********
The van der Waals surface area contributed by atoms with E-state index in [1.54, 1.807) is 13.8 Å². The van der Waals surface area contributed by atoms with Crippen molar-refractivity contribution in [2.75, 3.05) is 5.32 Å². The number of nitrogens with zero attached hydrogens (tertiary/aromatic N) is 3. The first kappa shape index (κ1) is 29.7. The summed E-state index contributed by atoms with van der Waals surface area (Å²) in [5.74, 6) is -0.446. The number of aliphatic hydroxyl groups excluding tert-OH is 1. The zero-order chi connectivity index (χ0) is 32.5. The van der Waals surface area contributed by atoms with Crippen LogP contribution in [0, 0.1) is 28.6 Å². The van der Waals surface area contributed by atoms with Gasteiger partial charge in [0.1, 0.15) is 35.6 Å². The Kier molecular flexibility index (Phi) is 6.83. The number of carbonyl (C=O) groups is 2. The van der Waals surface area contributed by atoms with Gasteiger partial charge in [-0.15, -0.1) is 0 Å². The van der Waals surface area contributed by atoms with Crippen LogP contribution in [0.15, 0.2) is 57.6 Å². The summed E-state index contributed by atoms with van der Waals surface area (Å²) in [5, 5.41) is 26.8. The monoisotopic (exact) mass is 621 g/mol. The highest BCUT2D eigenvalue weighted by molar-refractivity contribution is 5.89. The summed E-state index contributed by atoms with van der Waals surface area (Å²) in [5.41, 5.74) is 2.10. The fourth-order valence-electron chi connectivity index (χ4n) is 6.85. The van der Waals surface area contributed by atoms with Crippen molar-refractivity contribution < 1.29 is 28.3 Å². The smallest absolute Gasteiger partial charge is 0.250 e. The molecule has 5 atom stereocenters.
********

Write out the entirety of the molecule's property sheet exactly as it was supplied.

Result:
The van der Waals surface area contributed by atoms with E-state index in [1.54, 1.807) is 13.8 Å². The van der Waals surface area contributed by atoms with Crippen molar-refractivity contribution in [2.75, 3.05) is 5.32 Å². The number of nitrogens with zero attached hydrogens (tertiary/aromatic N) is 3. The first kappa shape index (κ1) is 29.7. The summed E-state index contributed by atoms with van der Waals surface area (Å²) in [5.74, 6) is -0.446. The number of aliphatic hydroxyl groups excluding tert-OH is 1. The zero-order chi connectivity index (χ0) is 32.5. The van der Waals surface area contributed by atoms with Crippen LogP contribution in [0, 0.1) is 28.6 Å². The van der Waals surface area contributed by atoms with Gasteiger partial charge in [0.1, 0.15) is 35.6 Å². The Kier molecular flexibility index (Phi) is 6.83. The number of carbonyl (C=O) groups is 2. The van der Waals surface area contributed by atoms with Gasteiger partial charge in [-0.15, -0.1) is 0 Å². The van der Waals surface area contributed by atoms with Crippen LogP contribution in [0.15, 0.2) is 57.6 Å². The summed E-state index contributed by atoms with van der Waals surface area (Å²) in [5, 5.41) is 26.8. The monoisotopic (exact) mass is 621 g/mol. The highest BCUT2D eigenvalue weighted by molar-refractivity contribution is 5.89. The summed E-state index contributed by atoms with van der Waals surface area (Å²) in [5.41, 5.74) is 2.10. The fourth-order valence-electron chi connectivity index (χ4n) is 6.85. The van der Waals surface area contributed by atoms with Crippen molar-refractivity contribution < 1.29 is 28.3 Å². The smallest absolute Gasteiger partial charge is 0.250 e. The molecule has 5 atom stereocenters.